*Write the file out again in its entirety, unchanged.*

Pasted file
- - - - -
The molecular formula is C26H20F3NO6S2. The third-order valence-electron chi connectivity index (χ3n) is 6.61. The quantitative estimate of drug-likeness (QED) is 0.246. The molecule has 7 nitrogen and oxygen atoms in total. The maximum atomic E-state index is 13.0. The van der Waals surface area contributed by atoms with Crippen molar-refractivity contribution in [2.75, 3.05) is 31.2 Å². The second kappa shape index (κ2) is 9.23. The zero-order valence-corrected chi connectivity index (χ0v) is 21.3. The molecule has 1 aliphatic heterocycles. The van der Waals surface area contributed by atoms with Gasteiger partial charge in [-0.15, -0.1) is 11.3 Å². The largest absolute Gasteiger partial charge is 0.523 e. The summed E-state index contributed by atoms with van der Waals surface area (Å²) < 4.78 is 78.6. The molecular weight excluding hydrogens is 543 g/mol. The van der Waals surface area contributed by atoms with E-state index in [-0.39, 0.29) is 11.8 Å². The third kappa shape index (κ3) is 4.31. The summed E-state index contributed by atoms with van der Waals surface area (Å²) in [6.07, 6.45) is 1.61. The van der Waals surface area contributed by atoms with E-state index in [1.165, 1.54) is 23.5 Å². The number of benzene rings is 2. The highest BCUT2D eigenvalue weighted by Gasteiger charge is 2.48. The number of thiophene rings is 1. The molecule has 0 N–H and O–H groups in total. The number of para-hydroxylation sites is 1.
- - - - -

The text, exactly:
The molecular formula is C26H20F3NO6S2. The third-order valence-electron chi connectivity index (χ3n) is 6.61. The quantitative estimate of drug-likeness (QED) is 0.246. The molecule has 7 nitrogen and oxygen atoms in total. The maximum atomic E-state index is 13.0. The van der Waals surface area contributed by atoms with Crippen molar-refractivity contribution in [2.75, 3.05) is 31.2 Å². The second kappa shape index (κ2) is 9.23. The zero-order valence-corrected chi connectivity index (χ0v) is 21.3. The molecule has 1 aliphatic heterocycles. The van der Waals surface area contributed by atoms with Gasteiger partial charge in [-0.15, -0.1) is 11.3 Å². The largest absolute Gasteiger partial charge is 0.523 e. The summed E-state index contributed by atoms with van der Waals surface area (Å²) < 4.78 is 78.6. The molecular weight excluding hydrogens is 543 g/mol. The van der Waals surface area contributed by atoms with E-state index in [-0.39, 0.29) is 11.8 Å². The third kappa shape index (κ3) is 4.31. The summed E-state index contributed by atoms with van der Waals surface area (Å²) in [6.07, 6.45) is 1.61. The van der Waals surface area contributed by atoms with E-state index in [1.165, 1.54) is 23.5 Å². The number of benzene rings is 2. The highest BCUT2D eigenvalue weighted by Gasteiger charge is 2.48. The number of thiophene rings is 1. The molecule has 0 N–H and O–H groups in total. The number of para-hydroxylation sites is 1.